PHI304: Twentieth Century Analytic Philosophy
|Unit type||Elective unit|
|Indicative contact hours||3 hours per week|
|Offered in||Semester 2|
|Tuition fee||Visit www.campion.edu.au/tuition|
This unit deals with two major sub-disciplines within analytic philosophy: philosophy of science, and philosophy of mind. The first half of the course follows the development of the philosophy of science in the 20th century, with a focus on accounts of the nature of scientific reasoning, from the rise and decline of logical empiricism, on through the work of Thomas Kuhn, and his successors. The second half of the course deals with the philosophy of mind, and covers issues that may include: behaviourism, central-state materialism, eliminativism, functionalism, attempts to naturalise intentionality, and contemporary neo-dualisms about consciousness.
With regard to subject-specific knowledge and understanding, students completing this course should:
a) understand the key concepts and distinctions in twentieth-century analytic philosophy of science and philosophy of mind, including a selection from: the theory/observation distinction, the deductive-nomological model, theory-ladenness, the Quine-Duhem hypothesis, normal vs. revolutionary science, scientific paradigms, the mind-body problem, qualia, behaviourism, central-state materialism, functionalism, supervenience, naturalization, and the hard problem of consciousness.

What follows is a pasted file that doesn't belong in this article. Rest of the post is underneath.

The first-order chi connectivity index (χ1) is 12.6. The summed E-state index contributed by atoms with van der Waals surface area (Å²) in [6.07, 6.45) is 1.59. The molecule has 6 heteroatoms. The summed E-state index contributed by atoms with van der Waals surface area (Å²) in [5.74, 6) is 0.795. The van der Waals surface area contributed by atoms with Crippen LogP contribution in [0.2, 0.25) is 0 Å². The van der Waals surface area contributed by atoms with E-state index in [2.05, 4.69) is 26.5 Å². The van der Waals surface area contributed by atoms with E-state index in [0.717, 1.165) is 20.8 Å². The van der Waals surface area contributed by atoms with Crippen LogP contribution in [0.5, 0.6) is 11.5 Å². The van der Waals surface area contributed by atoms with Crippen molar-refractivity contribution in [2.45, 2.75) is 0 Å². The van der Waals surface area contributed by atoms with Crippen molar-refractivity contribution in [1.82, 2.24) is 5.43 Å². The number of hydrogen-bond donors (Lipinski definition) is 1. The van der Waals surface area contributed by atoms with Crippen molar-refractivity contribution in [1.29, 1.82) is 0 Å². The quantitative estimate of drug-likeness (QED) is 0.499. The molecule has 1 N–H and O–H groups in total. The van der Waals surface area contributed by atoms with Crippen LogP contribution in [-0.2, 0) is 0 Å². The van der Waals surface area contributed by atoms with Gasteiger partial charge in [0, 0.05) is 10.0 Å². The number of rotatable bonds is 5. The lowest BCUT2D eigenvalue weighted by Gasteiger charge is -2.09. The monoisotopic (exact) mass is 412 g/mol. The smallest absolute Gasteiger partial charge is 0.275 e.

b) understand the main theoretical trends in twentieth-century analytic philosophy of science and philosophy of mind, as exemplified in the work of (a selection from): various positivist philosophers of science, Popper, Quine, Kuhn, Feyerabend, Wittgenstein, Ryle, Smart, Putnam, Lewis, Searle, Fodor, Millikan, Dreyfus, Dennett, Davidson, Kim, and Chalmers.
In relation to more general academic skills, the subject aims to lead the student
c) to develop an ability to apply knowledge of standard philosophical concepts and theories, in the course of engaging in research on, critical reading of, reflection on, and analysis of presented texts.
d) to exercise and develop further the ability to summarise information and communicate in a persuasive, logical and coherent manner.
e) to competently exhibit in written work clarity of expression, logical essay structure and appropriate use of referencing and bibliography according to the conventions of academic writing.
f) to exercise and develop the ability to apply knowledge of standard philosophical concepts and theories in verbal discussion.
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